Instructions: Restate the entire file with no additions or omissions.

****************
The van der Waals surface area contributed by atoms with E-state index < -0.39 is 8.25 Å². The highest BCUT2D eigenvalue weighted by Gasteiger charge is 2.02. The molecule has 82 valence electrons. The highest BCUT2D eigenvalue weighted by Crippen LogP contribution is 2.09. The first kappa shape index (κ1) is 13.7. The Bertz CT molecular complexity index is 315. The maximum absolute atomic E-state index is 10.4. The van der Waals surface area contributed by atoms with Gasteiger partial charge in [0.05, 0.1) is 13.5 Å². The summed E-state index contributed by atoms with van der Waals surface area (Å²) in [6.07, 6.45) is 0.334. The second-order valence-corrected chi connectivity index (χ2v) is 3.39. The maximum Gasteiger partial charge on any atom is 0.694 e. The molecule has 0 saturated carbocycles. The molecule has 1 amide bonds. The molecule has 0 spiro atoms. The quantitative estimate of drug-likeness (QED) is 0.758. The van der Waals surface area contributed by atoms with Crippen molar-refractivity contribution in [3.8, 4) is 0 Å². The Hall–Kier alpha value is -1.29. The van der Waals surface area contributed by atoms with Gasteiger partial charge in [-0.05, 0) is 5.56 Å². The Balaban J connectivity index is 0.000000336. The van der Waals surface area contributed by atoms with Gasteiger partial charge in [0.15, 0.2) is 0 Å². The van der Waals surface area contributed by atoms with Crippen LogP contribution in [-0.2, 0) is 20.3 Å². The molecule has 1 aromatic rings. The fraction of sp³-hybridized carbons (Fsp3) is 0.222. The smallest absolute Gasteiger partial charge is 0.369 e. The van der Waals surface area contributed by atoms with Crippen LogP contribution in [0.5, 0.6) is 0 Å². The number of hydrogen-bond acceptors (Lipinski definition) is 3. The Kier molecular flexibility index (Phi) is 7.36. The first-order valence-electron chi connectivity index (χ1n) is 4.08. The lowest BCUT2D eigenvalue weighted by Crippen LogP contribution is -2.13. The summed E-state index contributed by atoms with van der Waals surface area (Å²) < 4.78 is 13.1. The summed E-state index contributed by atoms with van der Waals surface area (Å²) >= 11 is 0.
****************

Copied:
The van der Waals surface area contributed by atoms with E-state index < -0.39 is 8.25 Å². The highest BCUT2D eigenvalue weighted by Gasteiger charge is 2.02. The molecule has 82 valence electrons. The highest BCUT2D eigenvalue weighted by Crippen LogP contribution is 2.09. The first kappa shape index (κ1) is 13.7. The Bertz CT molecular complexity index is 315. The maximum absolute atomic E-state index is 10.4. The van der Waals surface area contributed by atoms with Gasteiger partial charge in [0.05, 0.1) is 13.5 Å². The summed E-state index contributed by atoms with van der Waals surface area (Å²) in [6.07, 6.45) is 0.334. The second-order valence-corrected chi connectivity index (χ2v) is 3.39. The maximum Gasteiger partial charge on any atom is 0.694 e. The molecule has 0 saturated carbocycles. The molecule has 1 amide bonds. The molecule has 0 spiro atoms. The quantitative estimate of drug-likeness (QED) is 0.758. The van der Waals surface area contributed by atoms with Crippen molar-refractivity contribution in [3.8, 4) is 0 Å². The Hall–Kier alpha value is -1.29. The van der Waals surface area contributed by atoms with Gasteiger partial charge in [-0.05, 0) is 5.56 Å². The Balaban J connectivity index is 0.000000336. The van der Waals surface area contributed by atoms with Gasteiger partial charge in [0.15, 0.2) is 0 Å². The van der Waals surface area contributed by atoms with Crippen LogP contribution in [-0.2, 0) is 20.3 Å². The molecule has 1 aromatic rings. The fraction of sp³-hybridized carbons (Fsp3) is 0.222. The smallest absolute Gasteiger partial charge is 0.369 e. The van der Waals surface area contributed by atoms with Crippen LogP contribution in [0.5, 0.6) is 0 Å². The number of hydrogen-bond acceptors (Lipinski definition) is 3. The Kier molecular flexibility index (Phi) is 7.36. The first-order valence-electron chi connectivity index (χ1n) is 4.08. The lowest BCUT2D eigenvalue weighted by Crippen LogP contribution is -2.13. The summed E-state index contributed by atoms with van der Waals surface area (Å²) < 4.78 is 13.1. The summed E-state index contributed by atoms with van der Waals surface area (Å²) >= 11 is 0.